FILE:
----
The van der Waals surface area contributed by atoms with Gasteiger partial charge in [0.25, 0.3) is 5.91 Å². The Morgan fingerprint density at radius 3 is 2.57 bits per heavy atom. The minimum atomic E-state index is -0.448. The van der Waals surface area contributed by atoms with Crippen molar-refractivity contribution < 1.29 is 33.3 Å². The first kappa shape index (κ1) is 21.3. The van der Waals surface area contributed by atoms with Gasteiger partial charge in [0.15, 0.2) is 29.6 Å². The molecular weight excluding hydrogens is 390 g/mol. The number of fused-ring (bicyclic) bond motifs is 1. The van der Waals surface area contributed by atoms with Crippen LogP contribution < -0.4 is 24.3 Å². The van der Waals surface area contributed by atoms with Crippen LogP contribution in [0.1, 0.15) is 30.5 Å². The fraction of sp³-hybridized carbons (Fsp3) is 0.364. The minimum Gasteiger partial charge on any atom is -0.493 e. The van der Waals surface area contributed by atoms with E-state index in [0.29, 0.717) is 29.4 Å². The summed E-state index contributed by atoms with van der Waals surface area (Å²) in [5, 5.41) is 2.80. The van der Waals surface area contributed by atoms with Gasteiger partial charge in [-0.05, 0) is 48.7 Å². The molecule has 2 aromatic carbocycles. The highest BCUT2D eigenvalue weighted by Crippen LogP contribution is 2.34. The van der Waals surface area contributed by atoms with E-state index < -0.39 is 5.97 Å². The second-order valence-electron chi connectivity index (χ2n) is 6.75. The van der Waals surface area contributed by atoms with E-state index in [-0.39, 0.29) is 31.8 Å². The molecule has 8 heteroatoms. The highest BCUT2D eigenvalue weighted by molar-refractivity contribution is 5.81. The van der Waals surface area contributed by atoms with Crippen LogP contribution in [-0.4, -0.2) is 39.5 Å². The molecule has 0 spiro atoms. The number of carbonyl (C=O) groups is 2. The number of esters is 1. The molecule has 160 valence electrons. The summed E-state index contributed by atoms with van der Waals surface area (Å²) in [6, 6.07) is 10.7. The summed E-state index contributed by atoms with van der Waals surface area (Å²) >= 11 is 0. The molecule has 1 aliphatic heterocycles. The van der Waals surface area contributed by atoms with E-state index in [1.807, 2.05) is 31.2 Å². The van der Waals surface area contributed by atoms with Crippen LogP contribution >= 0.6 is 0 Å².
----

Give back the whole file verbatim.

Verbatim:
The van der Waals surface area contributed by atoms with Gasteiger partial charge in [0.25, 0.3) is 5.91 Å². The Morgan fingerprint density at radius 3 is 2.57 bits per heavy atom. The minimum atomic E-state index is -0.448. The van der Waals surface area contributed by atoms with Crippen molar-refractivity contribution < 1.29 is 33.3 Å². The first kappa shape index (κ1) is 21.3. The van der Waals surface area contributed by atoms with Gasteiger partial charge in [0.15, 0.2) is 29.6 Å². The molecular weight excluding hydrogens is 390 g/mol. The number of fused-ring (bicyclic) bond motifs is 1. The van der Waals surface area contributed by atoms with Crippen LogP contribution < -0.4 is 24.3 Å². The van der Waals surface area contributed by atoms with Crippen LogP contribution in [0.1, 0.15) is 30.5 Å². The fraction of sp³-hybridized carbons (Fsp3) is 0.364. The minimum Gasteiger partial charge on any atom is -0.493 e. The van der Waals surface area contributed by atoms with E-state index in [0.29, 0.717) is 29.4 Å². The summed E-state index contributed by atoms with van der Waals surface area (Å²) in [5, 5.41) is 2.80. The van der Waals surface area contributed by atoms with Gasteiger partial charge in [-0.05, 0) is 48.7 Å². The molecule has 2 aromatic carbocycles. The highest BCUT2D eigenvalue weighted by Crippen LogP contribution is 2.34. The van der Waals surface area contributed by atoms with E-state index < -0.39 is 5.97 Å². The second-order valence-electron chi connectivity index (χ2n) is 6.75. The van der Waals surface area contributed by atoms with E-state index in [-0.39, 0.29) is 31.8 Å². The molecule has 8 heteroatoms. The highest BCUT2D eigenvalue weighted by molar-refractivity contribution is 5.81. The van der Waals surface area contributed by atoms with Crippen LogP contribution in [-0.4, -0.2) is 39.5 Å². The molecule has 0 spiro atoms. The number of carbonyl (C=O) groups is 2. The number of esters is 1. The molecule has 160 valence electrons. The summed E-state index contributed by atoms with van der Waals surface area (Å²) in [6, 6.07) is 10.7. The summed E-state index contributed by atoms with van der Waals surface area (Å²) >= 11 is 0. The molecule has 1 aliphatic heterocycles. The van der Waals surface area contributed by atoms with E-state index in [1.807, 2.05) is 31.2 Å². The van der Waals surface area contributed by atoms with Crippen LogP contribution >= 0.6 is 0 Å².